What is immunotherapy?

Immunotherapy refers to any treatment that uses the immune system to fight diseases, including cancer. Unlike chemotherapy, which kills cancer cells, immunotherapy acts on the immune system’s cells to help them attack cancer.

What are the types of immunotherapy?

Drugs called checkpoint inhibitors are the most widely used form of immunotherapy for cancer. They block a mechanism that cancer cells use to shut down the immune system. This frees killer T-cells — a critically important part of the immune system — to attack the tumor. Four checkpoint inhibitors have been approved by the Food and Drug Administration and are on the market. They are given intravenously.

Another form of immunotherapy, called cell therapy, involves removing immune cells from the patient, altering them genetically to help them fight cancer, then multiplying them in the laboratory and dripping them, like a transfusion, back into the patient. This type of treatment is manufactured individually for each patient and is still experimental.

Bispecific antibodies are an alternative to cell therapy, one that does not require individualizing treatment for each patient. These antibodies are proteins that can attach to both a cancer cell and a T-cell. That way, bringing them close together so the T-cell can attack cancer. One such drug, called Blincyto, has been approved to treat a rare type of leukemia.

Vaccines, another form of immunotherapy, have had considerably less success than the others. Unlike childhood vaccines aimed at preventing diseases like measles and mumps, cancer vaccines are aimed at treating the disease once the person has it. The idea is to prompt the immune system to attack cancer by presenting it with some piece of cancer.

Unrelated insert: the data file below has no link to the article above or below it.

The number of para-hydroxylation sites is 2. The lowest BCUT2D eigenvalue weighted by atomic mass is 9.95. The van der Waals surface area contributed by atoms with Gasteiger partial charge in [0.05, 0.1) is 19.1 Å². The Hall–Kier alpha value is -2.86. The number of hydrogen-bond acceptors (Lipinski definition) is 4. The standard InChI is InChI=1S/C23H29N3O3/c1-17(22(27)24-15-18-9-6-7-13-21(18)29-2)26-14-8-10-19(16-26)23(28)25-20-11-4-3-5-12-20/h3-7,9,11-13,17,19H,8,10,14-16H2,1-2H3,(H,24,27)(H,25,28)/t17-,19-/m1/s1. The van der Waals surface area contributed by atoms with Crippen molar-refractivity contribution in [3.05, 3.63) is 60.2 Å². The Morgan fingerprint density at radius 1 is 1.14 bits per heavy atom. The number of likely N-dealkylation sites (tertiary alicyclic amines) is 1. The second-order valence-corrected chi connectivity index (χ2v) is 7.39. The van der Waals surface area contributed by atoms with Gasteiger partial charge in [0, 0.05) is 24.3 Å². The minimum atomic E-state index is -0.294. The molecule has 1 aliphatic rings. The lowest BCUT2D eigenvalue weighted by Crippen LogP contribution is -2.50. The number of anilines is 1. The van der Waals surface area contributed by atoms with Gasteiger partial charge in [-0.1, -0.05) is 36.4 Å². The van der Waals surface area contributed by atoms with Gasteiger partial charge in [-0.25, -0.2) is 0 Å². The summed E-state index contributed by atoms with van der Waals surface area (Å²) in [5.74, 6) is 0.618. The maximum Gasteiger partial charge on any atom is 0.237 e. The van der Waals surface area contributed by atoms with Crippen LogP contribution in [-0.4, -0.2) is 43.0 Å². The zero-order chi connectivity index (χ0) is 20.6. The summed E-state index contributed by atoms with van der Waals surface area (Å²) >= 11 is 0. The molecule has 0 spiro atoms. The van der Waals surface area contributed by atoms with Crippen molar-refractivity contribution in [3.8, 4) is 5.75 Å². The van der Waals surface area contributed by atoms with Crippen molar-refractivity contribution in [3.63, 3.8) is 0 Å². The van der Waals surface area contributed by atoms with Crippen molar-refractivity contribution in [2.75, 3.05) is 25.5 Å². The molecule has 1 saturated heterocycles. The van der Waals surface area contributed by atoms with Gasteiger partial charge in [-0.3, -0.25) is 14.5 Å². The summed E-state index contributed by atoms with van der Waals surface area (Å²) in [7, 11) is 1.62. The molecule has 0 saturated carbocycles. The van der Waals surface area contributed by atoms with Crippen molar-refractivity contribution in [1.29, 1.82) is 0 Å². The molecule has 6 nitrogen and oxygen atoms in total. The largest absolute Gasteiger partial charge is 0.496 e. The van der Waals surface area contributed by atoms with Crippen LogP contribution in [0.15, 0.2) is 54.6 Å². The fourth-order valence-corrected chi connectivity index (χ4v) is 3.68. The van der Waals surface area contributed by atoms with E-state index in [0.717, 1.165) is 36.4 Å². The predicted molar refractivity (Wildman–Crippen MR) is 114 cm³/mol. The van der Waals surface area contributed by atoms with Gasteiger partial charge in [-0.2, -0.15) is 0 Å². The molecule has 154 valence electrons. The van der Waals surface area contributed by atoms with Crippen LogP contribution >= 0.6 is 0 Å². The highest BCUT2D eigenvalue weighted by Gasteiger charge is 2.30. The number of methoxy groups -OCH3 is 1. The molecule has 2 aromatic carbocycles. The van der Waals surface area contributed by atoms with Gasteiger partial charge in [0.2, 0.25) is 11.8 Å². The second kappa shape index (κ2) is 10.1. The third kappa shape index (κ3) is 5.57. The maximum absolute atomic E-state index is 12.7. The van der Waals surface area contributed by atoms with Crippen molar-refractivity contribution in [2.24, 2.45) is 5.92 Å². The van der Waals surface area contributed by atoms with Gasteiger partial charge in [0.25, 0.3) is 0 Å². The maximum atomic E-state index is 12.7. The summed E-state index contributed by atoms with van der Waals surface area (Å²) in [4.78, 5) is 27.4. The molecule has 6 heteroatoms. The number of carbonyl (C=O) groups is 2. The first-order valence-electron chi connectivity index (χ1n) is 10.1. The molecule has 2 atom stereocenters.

The only vaccine approved specifically to treat cancer in the United States is Provenge for prostate cancer. Another vaccine, BCG developed to prevent tuberculosis, has long been used to treat bladder cancer. As a weakened TB bacterium, BCG appears to provoke a general immune system reaction that then works against cancer. Researchers hope that other vaccines may yet be made to work by combining them with checkpoint inhibitors.

Which types of cancer are treated with immunotherapy?

Checkpoint inhibitors have been approved to treat advanced melanoma, Hodgkin’s lymphoma, and cancers of the lung, kidney, bladder, and head and neck. The drugs are being tested in many other types of cancer.

So far, cell therapy has been used mostly for blood cancers like leukemia and lymphoma.

Which cancer drugs are checkpoint inhibitors?

The four on the market are Yervoy (ipilimumab) and Opdivo (nivolumab), made by Bristol-Myers Squibb; Keytruda (pembrolizumab), by Merck; and Tecentriq (atezolizumab), by Genentech.

How well does immunotherapy work?

Though immunotherapy has been stunningly successful in some cases, it still works in only a minority of patients. Generally, 20 percent to 40 percent of patients are helped by checkpoint inhibitors — although the rate can be higher among those with melanoma. Some patients with advanced disease have had remissions that have lasted for years. In some cases, combining two checkpoint inhibitors increases the effectiveness. But for some people, the drugs do not work at all, or they help just temporarily.

Cell therapy can produce complete remissions in 25 percent to 90 percent of patients with lymphoma or leukemia, depending on the type of cancer. In some cases, the remissions can last for years, but in others, relapses occur within a year.

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